From my experience and what I see around me, jobs and careers are all splintered and relatively temporary. Lets not get into marriages and other emotion based relationships within life. 

We all want to impart wisdom. But lets face it, most of our own wisdom has been won or reinforced through our own experiences. 

"dont press the red button" in a room with nothing to do, I bet we'd all have a go for the red button at some point within a lifetime.  Hey, I'd be on that button within a week (maybe less).

I respectfully stand by my suggestion that the person concerned should be allowed to live their own life as they see best. Offer friendship and well intended advice yes, but ultimately its their decision to make -I assume they have the capacity to make their own decisions. 

 rachelpearce01 28 Jun 2022
In reply to nikoid:

To carry on climbing forever 😂

 rachelpearce01 28 Jun 2022
In reply to peppermill:

Yeah I live that film! What’s the quote at the end ? It’s only when you lose everything that you can start living? Something like that

3
In reply to George_Surf:

I remember my Dad mentioning 'Cause as little hurt or harm as possible, enjoy yourself, and make a positive contribution' as an approach to life, when we were musing along those lines following an uncle becoming terminally ill. 

It seems like we ascribe our own meanings to life, Lemmy felt he was contributing by making people feel ten foot tall as he put it at his concerts, and Gordon ascribes meaning in leaving something creative behind. It strikes me that managing to accomplish the first 2, without finding a way to make a positive contribution, is good enough in a utilitarian sense, and if we manage to find meaning or to feel like we're contributing, that's a very welcome thing, but the first two are the main thing. Enjoying oneself or happiness more generally is potentially interlinked with feeling like one is contributing, but we don't all manage to shape life in a way which makes that possible (which might be where things like Buddhism, religion, and drugs/alcohol are found to be useful, to fill any voids or become more tranquil).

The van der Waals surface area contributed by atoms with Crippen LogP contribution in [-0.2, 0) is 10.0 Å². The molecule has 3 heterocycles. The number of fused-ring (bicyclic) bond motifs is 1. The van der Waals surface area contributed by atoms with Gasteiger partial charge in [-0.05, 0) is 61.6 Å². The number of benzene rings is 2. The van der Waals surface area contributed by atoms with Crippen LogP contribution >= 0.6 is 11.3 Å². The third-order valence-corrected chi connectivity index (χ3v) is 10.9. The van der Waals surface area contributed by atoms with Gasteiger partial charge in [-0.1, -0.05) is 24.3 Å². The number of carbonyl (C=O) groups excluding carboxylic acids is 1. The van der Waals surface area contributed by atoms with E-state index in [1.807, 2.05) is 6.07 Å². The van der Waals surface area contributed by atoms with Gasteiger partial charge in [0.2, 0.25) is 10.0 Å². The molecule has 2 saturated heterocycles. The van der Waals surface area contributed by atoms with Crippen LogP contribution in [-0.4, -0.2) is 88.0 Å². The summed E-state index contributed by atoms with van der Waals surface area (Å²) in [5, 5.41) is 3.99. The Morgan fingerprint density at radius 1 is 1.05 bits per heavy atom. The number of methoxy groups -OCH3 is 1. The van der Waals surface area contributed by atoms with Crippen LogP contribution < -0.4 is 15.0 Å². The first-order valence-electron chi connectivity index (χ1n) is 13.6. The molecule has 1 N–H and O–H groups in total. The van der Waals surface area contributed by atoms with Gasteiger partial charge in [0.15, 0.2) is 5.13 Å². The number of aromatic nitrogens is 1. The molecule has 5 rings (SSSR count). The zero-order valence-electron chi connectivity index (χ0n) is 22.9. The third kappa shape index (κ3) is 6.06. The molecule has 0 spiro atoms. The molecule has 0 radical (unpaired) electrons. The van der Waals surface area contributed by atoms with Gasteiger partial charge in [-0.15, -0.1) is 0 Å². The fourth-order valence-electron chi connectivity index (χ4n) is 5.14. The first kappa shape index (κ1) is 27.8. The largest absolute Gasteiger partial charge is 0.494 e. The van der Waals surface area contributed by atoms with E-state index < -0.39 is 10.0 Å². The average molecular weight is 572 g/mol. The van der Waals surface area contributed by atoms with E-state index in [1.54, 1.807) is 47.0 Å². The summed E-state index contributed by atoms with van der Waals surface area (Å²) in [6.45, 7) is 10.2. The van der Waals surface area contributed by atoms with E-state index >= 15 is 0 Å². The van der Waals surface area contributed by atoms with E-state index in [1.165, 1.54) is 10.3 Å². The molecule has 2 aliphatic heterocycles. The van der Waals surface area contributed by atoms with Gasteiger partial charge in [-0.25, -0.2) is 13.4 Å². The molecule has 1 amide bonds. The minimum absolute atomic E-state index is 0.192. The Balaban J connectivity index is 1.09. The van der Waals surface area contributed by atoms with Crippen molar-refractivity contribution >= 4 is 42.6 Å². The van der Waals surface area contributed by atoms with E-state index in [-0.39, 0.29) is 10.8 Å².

Post edited at 21:56
In reply to RobAJones:

To be fair, I think people like Laura Muir have two plan As. Very much in the spirit of amateur athletes of the past. It probably helps that whilst she makes a good living from Athletics, it doesn't offer the riches of football. I also don't know her family background, but I suspect it is comfortably middle class and the attraction of Athletics is less about economic escape than it is for many prospective footballers or perhaps worse boxers.

I'm involved in grassroots Athletics. Of the very good, but not world class athletes that I know, none are making a living directly from the sport, but quite a few secured scholarships to US universities, I know others working in running shops.

 RobAJones 29 Jun 2022
In reply to The New NickB:

> To be fair, I think people like Laura Muir have two plan As.

Very probably, although I wonder how she would have coped with not getting a university offer. I remember her being interviewed after finishing 5th? at the world championships? a few years ago. Unless she is also a talented actor she seemed genuinely really happy with her performance and positive about the future, given the injury? issues she had had during her preparation. 

>Very much in the spirit of amateur athletes of the past. It probably helps that whilst she makes a good living from Athletics, it doesn't offer the riches of football.

Jamie Roberts also springs to mind, now that Rugby is professional will there be others like him? 

>I also don't know her family background, but I suspect it is comfortably middle class and the attraction of Athletics is less about economic escape

Similar to climbing? 

>than it is for many prospective footballers or perhaps worse boxers.

At least climbing and running are generally not detrimental to your health when to get older. I find it sad/disturbing to see boxers who should have earned millions in their prime still fighting in their 50's and 60's. Not sure how much of that is about a  earning more money or that they haven't found anything fulfilling to replace boxing. 

 Rob Exile Ward 29 Jun 2022
In reply to Le Sapeur:

Interesting topic. I left university with a good degree that has in fact proved absolutely useless at getting jobs, but at least it didn't cost me any money and I had a great time getting it! I would really discourage anyone from going to university nowadays unless they're really keen on their subjects - my daughter graduated last year with a first and even she isn't sure she did the right thing, spending £x thousands and not having much fun.